Neither are there any specific ANO regulations limiting the operation of models or drones in controlled airspace if they weigh 7kg or less other than if flown using FPV (with a maximum weight of 3.5kg) when they must not be flown in Class A, C, D or E, or in an ATZ during notified hours, without ATC permission. Drones or models weighing between 7kg and 20kg must not be flown in Class A, C, D or E, or in an ATZ during notified hours, without ATC permission. CAP722 gives guidance that operators of drones of any weight must avoid and give way to manned aircraft at all times in controlled Airspace or ATZ. CAP722 gives further guidance that, in practical terms, drones of any mass could present a particular hazard when operating near an aerodrome or other landing site due to the presence of manned aircraft taking off and landing. Therefore, it strongly recommends that contact with the relevant ATS unit is made prior to conducting such a flight.

Notwithstanding the above, all drone and model operators are also required to observe ANO 2016 Article 94(2) which requires that the person in charge of a small unmanned aircraft may only fly the aircraft if reasonably satisfied that the flight can safely be made, and the ANO 2016 Article 241 requirement not to recklessly or negligently cause or permit an aircraft to endanger any person or property. Allowing that the term ‘endanger’ might be open to interpretation, drones and models of any size that are operated in close proximity to airfield approach, pattern of traffic or departure lanes, or above 1000ft agl (i.e. beyond VLOS (visual line of sight) and FPV (first-person-view) heights), can be considered to have endangered any aircraft that come into proximity. In such circumstances, or if other specific regulations have not been complied with as appropriate above, the drone operator will be judged to have caused the Airprox by having flown their drone into conflict with the aircraft.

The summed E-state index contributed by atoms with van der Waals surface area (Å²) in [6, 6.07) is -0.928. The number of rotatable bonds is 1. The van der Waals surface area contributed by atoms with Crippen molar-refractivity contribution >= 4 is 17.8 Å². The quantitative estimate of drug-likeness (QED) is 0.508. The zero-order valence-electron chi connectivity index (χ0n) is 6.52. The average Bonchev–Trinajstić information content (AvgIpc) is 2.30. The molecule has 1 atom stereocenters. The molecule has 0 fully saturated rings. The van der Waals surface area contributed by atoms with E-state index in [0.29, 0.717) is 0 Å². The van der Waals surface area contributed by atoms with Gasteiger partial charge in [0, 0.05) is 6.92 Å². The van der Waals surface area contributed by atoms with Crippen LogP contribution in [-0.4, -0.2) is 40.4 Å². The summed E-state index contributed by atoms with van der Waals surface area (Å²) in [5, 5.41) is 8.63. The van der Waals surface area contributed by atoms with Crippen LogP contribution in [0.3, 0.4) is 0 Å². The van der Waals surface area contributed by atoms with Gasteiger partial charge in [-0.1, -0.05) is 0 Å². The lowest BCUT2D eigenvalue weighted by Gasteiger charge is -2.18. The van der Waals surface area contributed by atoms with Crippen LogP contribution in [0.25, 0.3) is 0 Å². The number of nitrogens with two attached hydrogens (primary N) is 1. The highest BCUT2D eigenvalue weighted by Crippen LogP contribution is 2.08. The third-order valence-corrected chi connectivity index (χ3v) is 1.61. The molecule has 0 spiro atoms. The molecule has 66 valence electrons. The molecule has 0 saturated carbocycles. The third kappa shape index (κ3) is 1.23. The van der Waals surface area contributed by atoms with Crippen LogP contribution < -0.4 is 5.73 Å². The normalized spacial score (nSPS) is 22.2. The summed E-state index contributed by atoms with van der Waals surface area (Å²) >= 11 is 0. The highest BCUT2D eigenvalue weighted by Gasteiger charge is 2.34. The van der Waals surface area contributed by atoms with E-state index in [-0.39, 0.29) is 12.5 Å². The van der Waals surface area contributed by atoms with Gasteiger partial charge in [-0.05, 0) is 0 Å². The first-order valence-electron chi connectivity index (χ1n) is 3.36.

A CAA web site provides information and guidance associated with the operation of Unmanned Aircraft Systems (UASs) and Unmanned Aerial Vehicles (UAVs) and CAP722 (UAS Operations in UK Airspace) provides comprehensive guidance.

Additionally, the CAA has published Drone Aware which states the responsibilities for flying unmanned aircraft.

 This includes:

‘You are responsible for avoiding collisions with other people or objects - including aircraft. Do not fly your unmanned aircraft in any way that could endanger people or property.

It is illegal to fly your unmanned aircraft over a congested area (streets, towns and cities). ..., stay well clear of airports and airfields’.

This has since been revised as follows:

A joint CAA/NATS web site provides information and guidance associated with the operation of Unmanned Aircraft Systems (UASs) and Unmanned Aerial Vehicles (UAVs) and CAP722 (UAS Operations in UK Airspace) provides comprehensive guidance.